Flexible Schedules: Given their embrace of creative places and the power of mobile technology, a top consideration for young workers choosing an employer is a flexible schedule. Late mornings, mid-day yoga classes, early evening happy hours, and late night brainstorms are normal for Millennials (not usually all in one day!), and none of these have to get in the way of productivity. Their passion for results and “making a difference” means they are just as motivated to get things done as any other worker; they just want to get it done at the time that is convenient for them.
At ACCE’s Key Issues Summit in Burlington, Vt., in May, leaders from chambers across the country discussed and debated the best ways to engage this growing demographic group in our important work. Key insights include the distinction between the needs of a young professional (skill development, networking) and a young entrepreneur (start-up capital, professional services). Catering to these groups with specially designed programs and outreach through Young Professional (YP) Networks offers a portal for Millennials to safely enter the chamber world.
Another important point was to make sure these up-and-comers don’t get stuck at this entry point. They have a lot to offer, but feel the need to have “ownership” in their projects and work. Developing intentional pathways or tracks into additional chamber volunteer and leadership opportunities – including seats on boards of directors – will ensure that what starts as a useful resource for a young business owner can grow into a lasting connection with mutual benefits.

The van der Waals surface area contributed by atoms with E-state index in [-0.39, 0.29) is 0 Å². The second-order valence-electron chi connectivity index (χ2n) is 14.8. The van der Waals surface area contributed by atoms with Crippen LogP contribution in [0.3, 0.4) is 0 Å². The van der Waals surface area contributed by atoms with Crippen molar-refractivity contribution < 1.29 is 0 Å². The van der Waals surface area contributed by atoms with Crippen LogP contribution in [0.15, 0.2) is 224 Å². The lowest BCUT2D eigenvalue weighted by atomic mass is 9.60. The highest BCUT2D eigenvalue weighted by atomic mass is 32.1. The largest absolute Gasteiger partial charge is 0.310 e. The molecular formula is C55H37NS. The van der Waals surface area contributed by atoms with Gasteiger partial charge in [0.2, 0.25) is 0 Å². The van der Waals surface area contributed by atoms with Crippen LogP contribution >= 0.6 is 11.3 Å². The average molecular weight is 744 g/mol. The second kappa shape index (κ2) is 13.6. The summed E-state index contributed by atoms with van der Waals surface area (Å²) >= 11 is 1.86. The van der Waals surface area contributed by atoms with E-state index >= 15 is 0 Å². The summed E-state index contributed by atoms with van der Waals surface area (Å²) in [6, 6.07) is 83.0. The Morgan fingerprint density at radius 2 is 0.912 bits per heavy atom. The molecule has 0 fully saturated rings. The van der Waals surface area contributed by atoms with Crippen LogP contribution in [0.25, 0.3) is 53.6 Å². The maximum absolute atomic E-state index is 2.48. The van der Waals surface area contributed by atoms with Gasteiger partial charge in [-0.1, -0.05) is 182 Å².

Whether you meet these trends with glee or dread, one thing is certain: they aren’t going away. Chambers that figure out how to incorporate these realities into their work culture will leverage the immense power and energy of the next generation of employees and leaders. Chambers that don’t will find it very difficult to attract them at all.
The Millennial Glossary
Autonomy – Identifying the destination, but not the route to reach it.
Co-working Space – A desk in an office for a person without an office.
Slacktivism – Supporting a cause or advancing a movement by doing #virtuallynothing.
LifeHack – Solving a problem using what’s available at hand, a la MacGyver.
Facetime/Skype – Remember the video phone from the Jetsons? It’s like that.
Fail Fast – Just do it; it’s better to try, fail, learn, and try again, than never to try in the first place.
The Cloud – Access to all of your music, cat videos, and selfies from any device, anywhere.
Innovate – Using wild ideas to solve the world’s problems.
Disruptive – When everything changes all at once. You’re welcome.
Crowd-Funding – Financing your startup with money from many small investors. In essence, digital begging.
Ear buds – You might call them headphones.
Tablet – It doesn’t have anything to do with medicine; the light, flat wireless computers that are taking over the world.
Drone – Small flying machines; in the Army they shoot missles, but here they are used to shoot video.
Josh Dukelow is V.P., public policy and leadership, at the Fox Cities Chamber of Commerce & Industry in Appleton, Wis.